- Alcohol, Drugs, and Smoking
- Back to School
- Cell Phone Parenting
- Character Strengths and Life Skills
- Cyberbullying, Haters, and Trolls
- Early Childhood
- Facebook, Instagram, and Social
- Learning with Technology
- Marketing to Kids
- News and Media Literacy
- Privacy and Internet Safety
- Screen Time
- Sex, Gender, and Body Image
- Special Needs and Learning Difficulties
- Technology Addiction
- Violence in Media
How common is cyberbullying?
It's hard to pin down exactly how common cyberbullying is among kids. Different studies measure cyberbullying differently. The definition of what cyberbullying includes can vary as well. One thing that's certain is that all kids who are online are at risk of cyberbullying. The Centers for Disease Control estimates that cyberbullying affects about 15.5 percent of high school students. For comparison, about 20 percent of high schoolers experience in-person bullying at school.
Some kids are more vulnerable to cyberbullying than others. It happens more often to girls than boys. And kids who are disabled, LGBTQ, or obese are more likely to be cyberbullied than other kids.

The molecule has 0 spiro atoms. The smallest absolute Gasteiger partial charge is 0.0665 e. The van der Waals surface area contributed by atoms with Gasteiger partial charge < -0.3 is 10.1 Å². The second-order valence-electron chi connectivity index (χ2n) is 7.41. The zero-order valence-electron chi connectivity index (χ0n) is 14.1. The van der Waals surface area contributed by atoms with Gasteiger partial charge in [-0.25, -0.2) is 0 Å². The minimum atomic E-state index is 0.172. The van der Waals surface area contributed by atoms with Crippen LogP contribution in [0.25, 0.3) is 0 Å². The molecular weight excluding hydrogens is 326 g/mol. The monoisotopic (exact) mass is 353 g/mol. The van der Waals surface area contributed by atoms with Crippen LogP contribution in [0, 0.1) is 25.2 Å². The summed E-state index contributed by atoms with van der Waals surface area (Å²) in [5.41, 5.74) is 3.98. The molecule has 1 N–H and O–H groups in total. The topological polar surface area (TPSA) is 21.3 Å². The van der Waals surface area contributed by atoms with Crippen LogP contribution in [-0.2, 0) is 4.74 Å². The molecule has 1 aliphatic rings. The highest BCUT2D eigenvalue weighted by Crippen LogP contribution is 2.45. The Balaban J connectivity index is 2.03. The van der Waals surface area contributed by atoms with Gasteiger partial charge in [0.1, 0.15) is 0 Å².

Cyberbullying can happen anywhere kids can connect. Apps that allow users to remain anonymous, such as Kik Messenger and Yik Yak, have been linked to high-profile cyberbullying cases. But plenty of cyberbullying happens over text, over instant-messaging, and in social media comments.
Fortunately, some companies are changing features to try to curb online abuse. Most social media allows you to block, mute, or report bad behavior. Instagram allows users to delete unwanted comments from their feeds. Twitter is developing a feature that lets you filter out negative keywords. And Kik introduced safer chatting features to cut down on problems.
It's never too early to talk to kids about cyberbullying and being a good digital citizen. Whether your kid is a victim, a bystander, or even the aggressor, discuss what to do if he or she is involved.